Your peafowl pen will probably ultimately depend on your monetary resources and the time you have to build it. Peafowl can thrive in many different types of pens, and every enthusiast has a different setup. Below are a few tips and guidelines to keep in mind while you are planning your new aviary.
Space - Every website you visit or breeder you talk to will probably give you a different value for how much space each pea "needs." Although there is no magic number that works for every bird and situation, a general rule of thumb is the more space the better! Most sites recommend at least 100 square feet per bird. I'd say you could easily add another hen or two without requiring 100 or 200 more square feet, but males require a lot more space than hens-think of the tail. Peacock's trains can be over five feet long, which means that turning in narrow pens isn't easy-take pity and make your pens at least ten feet wide if you can manage. This also means that peacocks can be over five feet tall while displaying, so make you pen at least six foot tall so his tail isn't damaged.
Shelter - Peafowl are hardy birds, but they need your help to make them comfortable in extreme weather. A good wind and rain/snow proof shelter is a necessity to any pen. Peafowl need a place to stay dry and warm (or cool). Whether you go for runs attached to a building or construct some sort of shelter inside the pen is up to you, but make sure it's waterproof. If winters in your area get really cold, consider insulating the shelter.
Roosts - Peafowl like to roost at night, so you should provide them with a place to do so, preferable inside the shelter (although you can include outdoor roosts as well). Roost should be a few inches wide so they don't hurt the birds' feet. I use two by fours in my pens. Roosts should be three or four feet off the ground. Peafowl will enjoy higher ones, but consider how much space they have in front of the roost in which to fly down. If the birds are forced to descend abruptly to avoid colliding with a fence the impact can be hard on their feet. Consider placing lower roosts in front of the higher ones so the peafowl can fly down in stages.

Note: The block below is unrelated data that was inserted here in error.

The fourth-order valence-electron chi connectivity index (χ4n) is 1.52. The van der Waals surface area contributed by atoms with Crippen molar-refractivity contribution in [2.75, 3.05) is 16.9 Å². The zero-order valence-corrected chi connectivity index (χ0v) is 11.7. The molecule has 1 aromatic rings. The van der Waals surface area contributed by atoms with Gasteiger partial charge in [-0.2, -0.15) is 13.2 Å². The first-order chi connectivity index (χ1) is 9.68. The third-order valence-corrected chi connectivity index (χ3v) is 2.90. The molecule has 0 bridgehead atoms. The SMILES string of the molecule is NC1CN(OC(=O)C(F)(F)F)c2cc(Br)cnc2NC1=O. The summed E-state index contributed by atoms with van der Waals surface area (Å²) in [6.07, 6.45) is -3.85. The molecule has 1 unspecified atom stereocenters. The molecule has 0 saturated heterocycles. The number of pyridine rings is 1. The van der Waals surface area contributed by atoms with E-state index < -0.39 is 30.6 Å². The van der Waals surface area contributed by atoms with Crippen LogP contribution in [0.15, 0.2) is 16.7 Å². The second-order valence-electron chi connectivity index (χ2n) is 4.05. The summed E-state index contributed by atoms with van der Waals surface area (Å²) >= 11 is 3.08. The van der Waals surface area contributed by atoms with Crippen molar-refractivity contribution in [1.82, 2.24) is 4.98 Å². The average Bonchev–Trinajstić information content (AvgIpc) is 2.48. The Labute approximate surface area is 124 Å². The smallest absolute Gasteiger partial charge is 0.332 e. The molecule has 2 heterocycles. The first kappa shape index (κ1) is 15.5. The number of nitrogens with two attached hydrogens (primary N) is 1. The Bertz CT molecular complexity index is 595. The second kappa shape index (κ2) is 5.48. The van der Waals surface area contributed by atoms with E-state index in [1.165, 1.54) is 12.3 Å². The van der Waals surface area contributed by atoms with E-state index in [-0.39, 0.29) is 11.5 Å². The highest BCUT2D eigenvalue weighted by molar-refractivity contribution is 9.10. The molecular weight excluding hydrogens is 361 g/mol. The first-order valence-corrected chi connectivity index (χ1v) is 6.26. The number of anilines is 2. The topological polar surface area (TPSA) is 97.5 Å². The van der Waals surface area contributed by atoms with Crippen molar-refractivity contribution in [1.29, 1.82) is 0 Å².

Cover - Despite their size peafowl are great flyers, so you will need to cover your pen if you want to keep your peafowl in it. Most pea pens are covered with netting. Consider something strong that will not break if a peacock flies into it (which they are liable to do if spooked) but won't hurt the bird either.
Predator Proofing - If predators get into the pen with your peafowl it can be bad news. Find out what predators are local to your area and make sure you've proofed your pen against them. Make sure the holes in the wire you use are small enough that nothing bad can get through-if you're worried, consider covering the wire with lightweight netting or chicken wire with smaller holes for an extra layer of protection. If you have a lot of aerial predators (hawks and owls) make sure your netting is strong and tear resistant. If you have a lot of dogs and foxes, consider burying your wire so they can't dig under. Predator proofing might cause extra hassle and expense, but you'll regret not doing it if you lose any of your birds to a break-in.
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